As students embark in their last few weeks here, it gives us the perfect opportunity to reflect on the many unique learning experiences the students have shared. Throughout the past few weeks, students have participated in three classes, Marine Ecology, Tourism and Development and Sustainable Systems. Each of these classes challenges students to think about their relationship with place, to formulate questions and to develop solutions. Students spend one week immersed in each class.

 

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Marine Ecology:

Marine Ecology is focused on three core concepts—ecology, biological systems and natural history writing. Each morning, students gather in the classroom to study and discuss diverse ecosystems in the Bahamas. In the afternoon, marine ecology travels to a field location where they further discuss and explore the ecosystem studied that morning. During this time, they also practice observation, inference and communication skills.

 While learning about mangroves, students take a short walk over to the campus’ mangrove forest, where they study the benefits of mangrove ecosystems and make observations.

While learning about mangroves, students take a short walk over to the campus’ mangrove forest, where they study the benefits of mangrove ecosystems and make observations.

 On other days, students dive into their studies (literally) and make underwater observations of the nearby coral reefs. Through their connection with the  Cape Eleuthera Institute , students get to participate in important research and conservation efforts.

On other days, students dive into their studies (literally) and make underwater observations of the nearby coral reefs. Through their connection with the Cape Eleuthera Institute, students get to participate in important research and conservation efforts.

 Throughout this course, students study effective ways to communicate scientific research. At the end of the class, all of the students submit a creative writing piece that demonstrates what they have learned throughout the course.

Throughout this course, students study effective ways to communicate scientific research. At the end of the class, all of the students submit a creative writing piece that demonstrates what they have learned throughout the course.

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Tourism and Development:

In this class, students study the economic and political history of the Bahamas. The course encourages them to think about their own relationship to place and how perceptions of the Bahamas have been constructed.

 During this class, students leave for a four-day down island trip. On this trip, they interview locals and tourists about their opinions of tourism. They also participate in a 24-hour solo, meaning they live by themselves in an excluded area of the beach for one day. During this time, they are expected to journal and reflect on their time as an Island School student and set goals for themselves that will help them benefit their wider community.   

During this class, students leave for a four-day down island trip. On this trip, they interview locals and tourists about their opinions of tourism. They also participate in a 24-hour solo, meaning they live by themselves in an excluded area of the beach for one day. During this time, they are expected to journal and reflect on their time as an Island School student and set goals for themselves that will help them benefit their wider community.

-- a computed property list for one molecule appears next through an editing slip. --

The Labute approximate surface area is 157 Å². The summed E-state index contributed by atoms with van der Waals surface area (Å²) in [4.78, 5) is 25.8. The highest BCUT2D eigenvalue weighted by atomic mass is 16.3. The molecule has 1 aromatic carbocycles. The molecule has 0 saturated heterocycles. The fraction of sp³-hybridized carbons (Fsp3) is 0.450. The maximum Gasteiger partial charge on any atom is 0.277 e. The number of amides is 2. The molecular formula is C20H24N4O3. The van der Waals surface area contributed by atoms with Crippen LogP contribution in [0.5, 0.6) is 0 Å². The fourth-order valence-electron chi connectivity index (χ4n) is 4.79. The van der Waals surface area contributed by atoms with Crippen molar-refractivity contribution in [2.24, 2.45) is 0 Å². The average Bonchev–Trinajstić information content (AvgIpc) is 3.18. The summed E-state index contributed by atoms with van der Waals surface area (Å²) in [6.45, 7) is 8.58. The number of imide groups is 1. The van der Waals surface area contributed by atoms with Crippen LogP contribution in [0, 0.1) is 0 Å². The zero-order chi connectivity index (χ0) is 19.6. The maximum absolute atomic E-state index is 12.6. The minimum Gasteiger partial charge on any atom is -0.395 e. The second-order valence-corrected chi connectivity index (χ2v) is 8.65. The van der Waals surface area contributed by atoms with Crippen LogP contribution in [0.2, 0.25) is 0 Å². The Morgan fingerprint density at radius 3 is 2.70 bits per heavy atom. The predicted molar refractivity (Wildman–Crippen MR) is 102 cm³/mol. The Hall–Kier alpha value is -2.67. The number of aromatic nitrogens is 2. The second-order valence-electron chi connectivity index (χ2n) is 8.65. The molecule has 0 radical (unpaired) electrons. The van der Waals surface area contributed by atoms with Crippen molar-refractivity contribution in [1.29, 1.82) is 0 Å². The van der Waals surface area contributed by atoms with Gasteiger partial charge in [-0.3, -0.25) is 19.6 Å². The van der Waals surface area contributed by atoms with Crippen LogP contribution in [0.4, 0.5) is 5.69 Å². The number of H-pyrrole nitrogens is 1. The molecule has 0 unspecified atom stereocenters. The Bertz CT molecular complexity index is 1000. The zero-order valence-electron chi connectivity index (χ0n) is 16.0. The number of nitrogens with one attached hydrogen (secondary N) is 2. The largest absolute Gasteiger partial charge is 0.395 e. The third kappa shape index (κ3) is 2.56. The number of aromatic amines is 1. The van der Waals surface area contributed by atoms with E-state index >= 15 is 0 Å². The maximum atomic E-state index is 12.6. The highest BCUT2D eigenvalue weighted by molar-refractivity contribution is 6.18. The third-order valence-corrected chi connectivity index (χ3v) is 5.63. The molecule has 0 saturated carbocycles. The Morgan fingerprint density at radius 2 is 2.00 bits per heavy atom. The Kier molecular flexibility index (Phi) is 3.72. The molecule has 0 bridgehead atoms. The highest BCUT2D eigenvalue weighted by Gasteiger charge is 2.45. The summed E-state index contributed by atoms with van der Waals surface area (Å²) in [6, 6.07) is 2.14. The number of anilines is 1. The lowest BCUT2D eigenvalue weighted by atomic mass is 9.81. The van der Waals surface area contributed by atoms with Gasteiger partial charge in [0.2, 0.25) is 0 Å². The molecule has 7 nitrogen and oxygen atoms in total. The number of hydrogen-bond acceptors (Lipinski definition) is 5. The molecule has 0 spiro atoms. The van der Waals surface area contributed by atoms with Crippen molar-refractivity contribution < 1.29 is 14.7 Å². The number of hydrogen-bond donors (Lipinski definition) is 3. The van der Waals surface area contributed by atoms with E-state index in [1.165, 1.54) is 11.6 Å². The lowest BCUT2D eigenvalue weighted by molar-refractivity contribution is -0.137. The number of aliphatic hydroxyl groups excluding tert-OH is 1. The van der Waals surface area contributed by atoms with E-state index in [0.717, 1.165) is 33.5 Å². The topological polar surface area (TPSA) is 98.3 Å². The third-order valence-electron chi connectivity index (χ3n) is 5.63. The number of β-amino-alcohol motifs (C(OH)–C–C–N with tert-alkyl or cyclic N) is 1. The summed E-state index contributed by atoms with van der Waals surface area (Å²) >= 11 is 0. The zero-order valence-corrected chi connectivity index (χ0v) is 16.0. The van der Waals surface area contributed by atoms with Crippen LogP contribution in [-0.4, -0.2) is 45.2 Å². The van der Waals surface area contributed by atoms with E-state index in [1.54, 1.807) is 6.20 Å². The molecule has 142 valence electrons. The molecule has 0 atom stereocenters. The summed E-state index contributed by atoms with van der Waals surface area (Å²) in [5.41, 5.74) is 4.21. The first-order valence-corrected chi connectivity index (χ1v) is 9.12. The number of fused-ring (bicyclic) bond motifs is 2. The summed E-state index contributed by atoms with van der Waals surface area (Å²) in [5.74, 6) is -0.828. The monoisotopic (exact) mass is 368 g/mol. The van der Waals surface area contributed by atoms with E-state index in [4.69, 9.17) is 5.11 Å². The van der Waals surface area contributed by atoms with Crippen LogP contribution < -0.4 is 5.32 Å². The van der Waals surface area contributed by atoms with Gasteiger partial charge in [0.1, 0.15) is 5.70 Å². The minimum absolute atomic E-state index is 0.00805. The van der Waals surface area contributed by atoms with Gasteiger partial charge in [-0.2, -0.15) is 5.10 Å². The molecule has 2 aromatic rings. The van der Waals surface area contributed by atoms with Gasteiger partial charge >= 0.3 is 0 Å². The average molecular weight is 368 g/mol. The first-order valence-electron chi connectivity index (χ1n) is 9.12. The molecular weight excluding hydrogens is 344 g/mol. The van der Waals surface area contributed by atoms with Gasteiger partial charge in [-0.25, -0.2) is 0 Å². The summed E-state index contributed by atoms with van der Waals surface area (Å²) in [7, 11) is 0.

In the classroom, students discuss tourism in the Bahamas and how advertising has contributed to specific expectations and perceptions of the Bahamas.

In the classroom, students discuss tourism in the Bahamas and how advertising has contributed to specific expectations and perceptions of the Bahamas.

 Students also visited a nearby abandoned resort where they discussed the ecological and social impact of mass development in the Bahamas.

Students also visited a nearby abandoned resort where they discussed the ecological and social impact of mass development in the Bahamas.

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Sustainable Systems:
There is a lot to explore in the ocean and around the island, but there are also a
lot of great efforts happening right on our campus! In the sustainable systems
class, students learn about sustainable systems such as permaculture,
aquaculture, composting and solar energy. Throughout the week, students also
design and present projects that could be implemented in their own communities
to make them more sustainable.

 In this image, students are seen learning about the benefits of pole mounted solar rays.

In this image, students are seen learning about the benefits of pole mounted
solar rays.

 Students spent an afternoon at the aquaponics system learning about how the system operates and helping take care of the fish that make it possible.

Students spent an afternoon at the aquaponics system learning about how the
system operates and helping take care of the fish that make it possible.

 While at the aquaponics systems, students also helped plant the lettuce that we eat on campus. Yum!

While at the aquaponics systems, students also helped plant the lettuce that we eat on campus. Yum!

During their time here, the students have participated in many unique learning experiences, and there is a lot to reflect on. But luckily there's still more time and plenty more to learn! We are very excited for the parents to join us next week and share in these many wonderful experiences with the students!